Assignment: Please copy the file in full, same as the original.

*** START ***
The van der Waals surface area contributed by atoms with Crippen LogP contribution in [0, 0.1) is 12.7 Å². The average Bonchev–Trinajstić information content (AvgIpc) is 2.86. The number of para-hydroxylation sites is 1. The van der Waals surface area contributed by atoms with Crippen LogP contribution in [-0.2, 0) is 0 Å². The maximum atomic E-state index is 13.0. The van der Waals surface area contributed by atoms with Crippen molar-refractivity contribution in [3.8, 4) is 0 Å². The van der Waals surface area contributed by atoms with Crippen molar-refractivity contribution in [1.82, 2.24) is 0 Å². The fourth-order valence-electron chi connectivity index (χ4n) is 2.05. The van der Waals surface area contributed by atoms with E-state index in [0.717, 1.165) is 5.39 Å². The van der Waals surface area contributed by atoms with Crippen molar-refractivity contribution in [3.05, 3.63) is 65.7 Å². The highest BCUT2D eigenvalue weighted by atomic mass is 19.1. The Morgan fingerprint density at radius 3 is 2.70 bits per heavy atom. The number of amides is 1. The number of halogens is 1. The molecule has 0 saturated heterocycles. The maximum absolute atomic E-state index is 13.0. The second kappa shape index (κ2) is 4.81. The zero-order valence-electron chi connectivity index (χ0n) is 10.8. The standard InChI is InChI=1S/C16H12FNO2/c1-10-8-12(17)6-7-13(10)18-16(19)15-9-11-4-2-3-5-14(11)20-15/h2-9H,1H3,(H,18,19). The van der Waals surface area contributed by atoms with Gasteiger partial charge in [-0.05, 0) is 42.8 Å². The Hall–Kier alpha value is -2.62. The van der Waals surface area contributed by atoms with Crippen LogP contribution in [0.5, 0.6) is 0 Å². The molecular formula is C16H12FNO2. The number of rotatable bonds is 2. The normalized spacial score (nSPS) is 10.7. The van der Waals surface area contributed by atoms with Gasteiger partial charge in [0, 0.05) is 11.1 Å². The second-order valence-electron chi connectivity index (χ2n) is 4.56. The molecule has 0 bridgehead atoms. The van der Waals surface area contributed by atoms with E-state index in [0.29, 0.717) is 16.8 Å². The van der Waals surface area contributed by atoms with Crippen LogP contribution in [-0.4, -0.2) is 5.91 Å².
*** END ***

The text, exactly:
The van der Waals surface area contributed by atoms with Crippen LogP contribution in [0, 0.1) is 12.7 Å². The average Bonchev–Trinajstić information content (AvgIpc) is 2.86. The number of para-hydroxylation sites is 1. The van der Waals surface area contributed by atoms with Crippen LogP contribution in [-0.2, 0) is 0 Å². The maximum atomic E-state index is 13.0. The van der Waals surface area contributed by atoms with Crippen molar-refractivity contribution in [3.8, 4) is 0 Å². The van der Waals surface area contributed by atoms with Crippen molar-refractivity contribution in [1.82, 2.24) is 0 Å². The fourth-order valence-electron chi connectivity index (χ4n) is 2.05. The van der Waals surface area contributed by atoms with E-state index in [0.717, 1.165) is 5.39 Å². The van der Waals surface area contributed by atoms with Crippen molar-refractivity contribution in [3.05, 3.63) is 65.7 Å². The highest BCUT2D eigenvalue weighted by atomic mass is 19.1. The Morgan fingerprint density at radius 3 is 2.70 bits per heavy atom. The number of amides is 1. The number of halogens is 1. The molecule has 0 saturated heterocycles. The maximum absolute atomic E-state index is 13.0. The second kappa shape index (κ2) is 4.81. The zero-order valence-electron chi connectivity index (χ0n) is 10.8. The standard InChI is InChI=1S/C16H12FNO2/c1-10-8-12(17)6-7-13(10)18-16(19)15-9-11-4-2-3-5-14(11)20-15/h2-9H,1H3,(H,18,19). The van der Waals surface area contributed by atoms with Gasteiger partial charge in [-0.05, 0) is 42.8 Å². The Hall–Kier alpha value is -2.62. The van der Waals surface area contributed by atoms with Crippen LogP contribution in [0.5, 0.6) is 0 Å². The molecular formula is C16H12FNO2. The number of rotatable bonds is 2. The normalized spacial score (nSPS) is 10.7. The van der Waals surface area contributed by atoms with Gasteiger partial charge in [0, 0.05) is 11.1 Å². The second-order valence-electron chi connectivity index (χ2n) is 4.56. The molecule has 0 bridgehead atoms. The van der Waals surface area contributed by atoms with E-state index in [0.29, 0.717) is 16.8 Å². The van der Waals surface area contributed by atoms with Crippen LogP contribution in [-0.4, -0.2) is 5.91 Å².